The New! Part 1: Responsive Design

September 12th, 2013 | Posted by Quixey in Quixey News

This post is part 1 of a Q&A with Jeff Fan, Quixey’s Principal Designer. Today he talks about responsive design on the new, as well as some personal design tendencies.

How important is it to have a unified interface and experience across all platforms? How did this factor into creating the new Quixey site?

Back in April of this year, our O&O/UX team found itself at a crossroad. We had recently launched the newest version of our desktop site and were eager to begin usability enhancements. At the same time, Quixey’s mobile site had gone untouched for months and was quite outdated in its design and features. This was especially problematic for our partners, who relied on us, as the mobile app search experts, to provide extremely forward-thinking products. To make things even more complicated, neither our desktop site nor our mobile site were optimized for tablet, and thus performed poorly with our users. The question stood: which do we redesign first – desktop, tablet or mobile? The answer we ultimately concluded was, “Yes.”

As a company that offers app discovery across all platforms and all devices, it was imperative that Quixey’s core product be accessible on all platforms and all devices. We wanted to introduce new features, maintain consistency across all products, and take full advantage of HTML5’s capacity. To achieve these goals, we turned to responsive design, a growing trend that uses a single HTML code accompanied by multiple CSS files. This allows the site to shift its layout and styling based on what device the user is using. Designing our web app to be responsive was a great challenge, but its success meant that we could reach our users in ways we never could before.

Responsive design comes with its own set of parameters. Solutions that work for one platform may not necessarily work on another. For example, hover states are a common tool used on desktop sites to hide away content/functionality but still allow for fast and easy accessibility. Unfortunately, hover states do not exist (for the most part) on mobile interfaces. (Samsung did manage to include hover states in their Galaxy S4). From a design perspective, all content/functionality you would have hid behind a hover state now must be exposed on the surface. More elements on a page imply higher information density, more complexity, and lower visibility on core features. This design process forces you to create a strict prioritization of your features, and the necessity of certain features should frequently be called into question.

How much does the work of other designers and companies affect the design decisions you make, both personally and professionally?

As a designer, it’s important for you to be constantly observant of design trends around you, as the work of other designers can act as a great source of inspiration for your own work. By constantly looking, you’re constantly learning. You’ll have exposure to a greater set of design possibilities. You should always be seeking ideas and fresh approaches to problems you had never considered. Another reason to stay aware of other designers’ work is that they can act as a testing stage for your own design theories. Observing both successful and failed designs provides an analogy for the potential success of your own design ideas. This is a quick shortcut to filter out ideas with low probabilities of success so that you can focus on the ideas that are more likely to survive.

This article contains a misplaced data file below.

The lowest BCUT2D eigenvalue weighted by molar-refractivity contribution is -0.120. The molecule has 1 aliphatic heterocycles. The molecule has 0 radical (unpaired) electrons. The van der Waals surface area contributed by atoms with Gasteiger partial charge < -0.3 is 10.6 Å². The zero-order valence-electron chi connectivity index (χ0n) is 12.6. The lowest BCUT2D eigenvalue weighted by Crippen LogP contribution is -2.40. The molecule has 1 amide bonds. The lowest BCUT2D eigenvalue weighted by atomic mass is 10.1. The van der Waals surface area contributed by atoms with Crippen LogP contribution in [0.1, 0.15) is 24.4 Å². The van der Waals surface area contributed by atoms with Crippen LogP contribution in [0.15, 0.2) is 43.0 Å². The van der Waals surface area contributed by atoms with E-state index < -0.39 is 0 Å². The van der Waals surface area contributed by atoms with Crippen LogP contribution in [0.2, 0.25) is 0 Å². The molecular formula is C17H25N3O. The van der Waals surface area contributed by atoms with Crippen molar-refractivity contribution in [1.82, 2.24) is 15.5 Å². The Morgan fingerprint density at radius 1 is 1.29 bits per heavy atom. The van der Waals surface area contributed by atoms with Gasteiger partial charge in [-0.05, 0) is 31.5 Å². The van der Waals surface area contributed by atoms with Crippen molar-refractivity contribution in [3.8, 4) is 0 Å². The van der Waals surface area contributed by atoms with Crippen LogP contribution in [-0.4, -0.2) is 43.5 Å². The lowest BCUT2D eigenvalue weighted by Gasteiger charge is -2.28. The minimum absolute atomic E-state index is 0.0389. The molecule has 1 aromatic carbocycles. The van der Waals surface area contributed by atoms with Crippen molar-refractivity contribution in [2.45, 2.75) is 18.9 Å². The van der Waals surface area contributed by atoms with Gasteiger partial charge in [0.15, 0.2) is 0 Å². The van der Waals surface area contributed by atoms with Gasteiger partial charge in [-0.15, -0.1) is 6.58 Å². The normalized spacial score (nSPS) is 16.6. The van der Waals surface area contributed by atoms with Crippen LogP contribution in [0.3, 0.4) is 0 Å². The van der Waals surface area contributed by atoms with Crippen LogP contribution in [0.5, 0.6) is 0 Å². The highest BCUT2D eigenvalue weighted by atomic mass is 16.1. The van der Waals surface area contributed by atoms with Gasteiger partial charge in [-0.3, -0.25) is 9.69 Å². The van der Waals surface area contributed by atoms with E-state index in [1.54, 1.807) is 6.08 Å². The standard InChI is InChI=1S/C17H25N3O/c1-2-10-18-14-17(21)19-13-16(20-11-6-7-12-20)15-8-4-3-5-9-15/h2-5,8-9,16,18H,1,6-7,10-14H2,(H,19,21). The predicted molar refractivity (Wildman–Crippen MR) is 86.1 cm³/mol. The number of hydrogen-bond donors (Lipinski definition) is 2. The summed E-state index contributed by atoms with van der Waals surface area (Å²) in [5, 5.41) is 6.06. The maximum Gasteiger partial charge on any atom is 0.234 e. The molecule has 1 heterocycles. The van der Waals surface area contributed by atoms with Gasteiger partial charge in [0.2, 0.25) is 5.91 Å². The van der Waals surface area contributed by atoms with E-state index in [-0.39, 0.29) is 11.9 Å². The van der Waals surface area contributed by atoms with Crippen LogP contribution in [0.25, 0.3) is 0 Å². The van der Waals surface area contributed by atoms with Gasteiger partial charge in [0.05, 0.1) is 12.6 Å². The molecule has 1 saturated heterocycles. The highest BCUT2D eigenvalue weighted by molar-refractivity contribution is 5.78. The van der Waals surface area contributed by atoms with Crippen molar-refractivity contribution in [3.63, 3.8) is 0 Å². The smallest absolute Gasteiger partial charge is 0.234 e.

If you could update any product’s design in the world, which would it be, what would you change, and why?

There are a lot of things I would want to redesign: the new Yahoo! logo, the food menus of 90% of restaurants I walk into, and anything operated by all levels of government (the BART subway map, road signs, IRS forms, etc.) But the one thing that desperately needs to be redesigned that affects my life every day is the license plate. I don’t drive a particularly fancy car — a grey Mazda 3 hatchback — but I really fell in love with its look and feel. It’s not showy, but there’s something about its proportions and its “sort-of-a-spoiler” that makes it like eye-candy to me. But the day came when I had to slap on my license plate, and something about it just didn’t look right. It’s like having a little coffee stain on the corner of your white oxford shirt — I kept staring at it thinking “WHY?! WHY ARE YOU THERE?!”

This is why people who buy fancy sports cars don’t like putting on the plates. You’re taking something beautiful, something a team of people labored for years perfecting, and slapping something horrifically ugly on it. It’s like when the Apple team spent a year making the new iPhone 5 18% thinner just to have people slap on cases, immediately undoing all their hard work $5.99 plastic cases. License plates could definitely look better. The government really should skim a bit off our defense budget and start an internal design branch.

Stay tuned for next week’s post, where Jeff will take a deep dive into all the new features!

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